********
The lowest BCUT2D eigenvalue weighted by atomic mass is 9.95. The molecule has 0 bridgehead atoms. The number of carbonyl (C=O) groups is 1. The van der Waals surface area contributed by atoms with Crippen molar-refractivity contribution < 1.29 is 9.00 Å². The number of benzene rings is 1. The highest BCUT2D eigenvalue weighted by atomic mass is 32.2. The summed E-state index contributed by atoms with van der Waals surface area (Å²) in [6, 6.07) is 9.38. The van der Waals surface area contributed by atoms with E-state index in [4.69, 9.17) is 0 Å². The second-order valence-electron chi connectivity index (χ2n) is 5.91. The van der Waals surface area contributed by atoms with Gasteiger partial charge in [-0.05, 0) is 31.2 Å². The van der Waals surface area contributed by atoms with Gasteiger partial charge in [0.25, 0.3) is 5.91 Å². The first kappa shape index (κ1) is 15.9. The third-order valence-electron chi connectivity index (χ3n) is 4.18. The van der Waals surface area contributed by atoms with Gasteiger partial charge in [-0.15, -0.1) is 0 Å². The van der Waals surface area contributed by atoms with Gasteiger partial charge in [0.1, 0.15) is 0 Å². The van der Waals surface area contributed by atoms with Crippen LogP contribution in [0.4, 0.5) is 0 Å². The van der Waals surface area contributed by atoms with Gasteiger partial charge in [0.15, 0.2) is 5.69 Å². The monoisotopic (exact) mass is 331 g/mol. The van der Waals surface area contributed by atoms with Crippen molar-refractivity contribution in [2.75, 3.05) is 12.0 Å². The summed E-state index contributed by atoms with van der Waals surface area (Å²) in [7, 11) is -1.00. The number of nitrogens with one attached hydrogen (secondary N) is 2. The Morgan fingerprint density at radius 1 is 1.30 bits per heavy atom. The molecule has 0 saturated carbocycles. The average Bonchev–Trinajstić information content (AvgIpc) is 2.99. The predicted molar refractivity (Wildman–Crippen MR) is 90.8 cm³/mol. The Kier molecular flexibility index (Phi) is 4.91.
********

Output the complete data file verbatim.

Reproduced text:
The lowest BCUT2D eigenvalue weighted by atomic mass is 9.95. The molecule has 0 bridgehead atoms. The number of carbonyl (C=O) groups is 1. The van der Waals surface area contributed by atoms with Crippen molar-refractivity contribution < 1.29 is 9.00 Å². The number of benzene rings is 1. The highest BCUT2D eigenvalue weighted by atomic mass is 32.2. The summed E-state index contributed by atoms with van der Waals surface area (Å²) in [6, 6.07) is 9.38. The van der Waals surface area contributed by atoms with E-state index in [4.69, 9.17) is 0 Å². The second-order valence-electron chi connectivity index (χ2n) is 5.91. The van der Waals surface area contributed by atoms with Gasteiger partial charge in [-0.05, 0) is 31.2 Å². The van der Waals surface area contributed by atoms with Gasteiger partial charge in [0.25, 0.3) is 5.91 Å². The first kappa shape index (κ1) is 15.9. The third-order valence-electron chi connectivity index (χ3n) is 4.18. The van der Waals surface area contributed by atoms with Gasteiger partial charge in [-0.15, -0.1) is 0 Å². The van der Waals surface area contributed by atoms with Gasteiger partial charge in [0.1, 0.15) is 0 Å². The van der Waals surface area contributed by atoms with Crippen LogP contribution in [0.4, 0.5) is 0 Å². The van der Waals surface area contributed by atoms with Gasteiger partial charge in [0.15, 0.2) is 5.69 Å². The monoisotopic (exact) mass is 331 g/mol. The van der Waals surface area contributed by atoms with Crippen molar-refractivity contribution in [2.75, 3.05) is 12.0 Å². The summed E-state index contributed by atoms with van der Waals surface area (Å²) in [7, 11) is -1.00. The number of nitrogens with one attached hydrogen (secondary N) is 2. The Morgan fingerprint density at radius 1 is 1.30 bits per heavy atom. The molecule has 0 saturated carbocycles. The average Bonchev–Trinajstić information content (AvgIpc) is 2.99. The predicted molar refractivity (Wildman–Crippen MR) is 90.8 cm³/mol. The Kier molecular flexibility index (Phi) is 4.91.